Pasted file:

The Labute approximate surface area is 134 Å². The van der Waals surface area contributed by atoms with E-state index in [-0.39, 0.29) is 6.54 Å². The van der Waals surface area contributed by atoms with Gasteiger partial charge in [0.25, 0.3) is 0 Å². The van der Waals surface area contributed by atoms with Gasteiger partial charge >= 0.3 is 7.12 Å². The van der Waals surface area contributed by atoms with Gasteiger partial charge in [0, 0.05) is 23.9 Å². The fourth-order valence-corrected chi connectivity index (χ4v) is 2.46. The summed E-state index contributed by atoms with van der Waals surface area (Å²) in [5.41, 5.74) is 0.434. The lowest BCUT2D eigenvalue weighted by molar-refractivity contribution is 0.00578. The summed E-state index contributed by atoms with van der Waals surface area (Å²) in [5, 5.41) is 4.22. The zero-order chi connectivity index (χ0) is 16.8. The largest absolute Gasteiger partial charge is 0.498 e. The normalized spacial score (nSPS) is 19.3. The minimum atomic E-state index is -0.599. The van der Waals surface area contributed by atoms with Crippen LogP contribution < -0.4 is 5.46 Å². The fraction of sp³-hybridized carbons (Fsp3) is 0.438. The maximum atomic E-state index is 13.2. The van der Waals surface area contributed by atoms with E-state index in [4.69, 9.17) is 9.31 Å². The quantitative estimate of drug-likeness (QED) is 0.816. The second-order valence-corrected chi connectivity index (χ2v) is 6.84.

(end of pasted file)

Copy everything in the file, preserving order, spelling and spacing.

The Labute approximate surface area is 134 Å². The van der Waals surface area contributed by atoms with E-state index in [-0.39, 0.29) is 6.54 Å². The van der Waals surface area contributed by atoms with Gasteiger partial charge in [0.25, 0.3) is 0 Å². The van der Waals surface area contributed by atoms with Gasteiger partial charge >= 0.3 is 7.12 Å². The van der Waals surface area contributed by atoms with Gasteiger partial charge in [0, 0.05) is 23.9 Å². The fourth-order valence-corrected chi connectivity index (χ4v) is 2.46. The summed E-state index contributed by atoms with van der Waals surface area (Å²) in [5.41, 5.74) is 0.434. The lowest BCUT2D eigenvalue weighted by molar-refractivity contribution is 0.00578. The summed E-state index contributed by atoms with van der Waals surface area (Å²) in [5, 5.41) is 4.22. The zero-order chi connectivity index (χ0) is 16.8. The largest absolute Gasteiger partial charge is 0.498 e. The normalized spacial score (nSPS) is 19.3. The minimum atomic E-state index is -0.599. The van der Waals surface area contributed by atoms with Crippen LogP contribution < -0.4 is 5.46 Å². The fraction of sp³-hybridized carbons (Fsp3) is 0.438. The maximum atomic E-state index is 13.2. The van der Waals surface area contributed by atoms with E-state index in [4.69, 9.17) is 9.31 Å². The quantitative estimate of drug-likeness (QED) is 0.816. The second-order valence-corrected chi connectivity index (χ2v) is 6.84.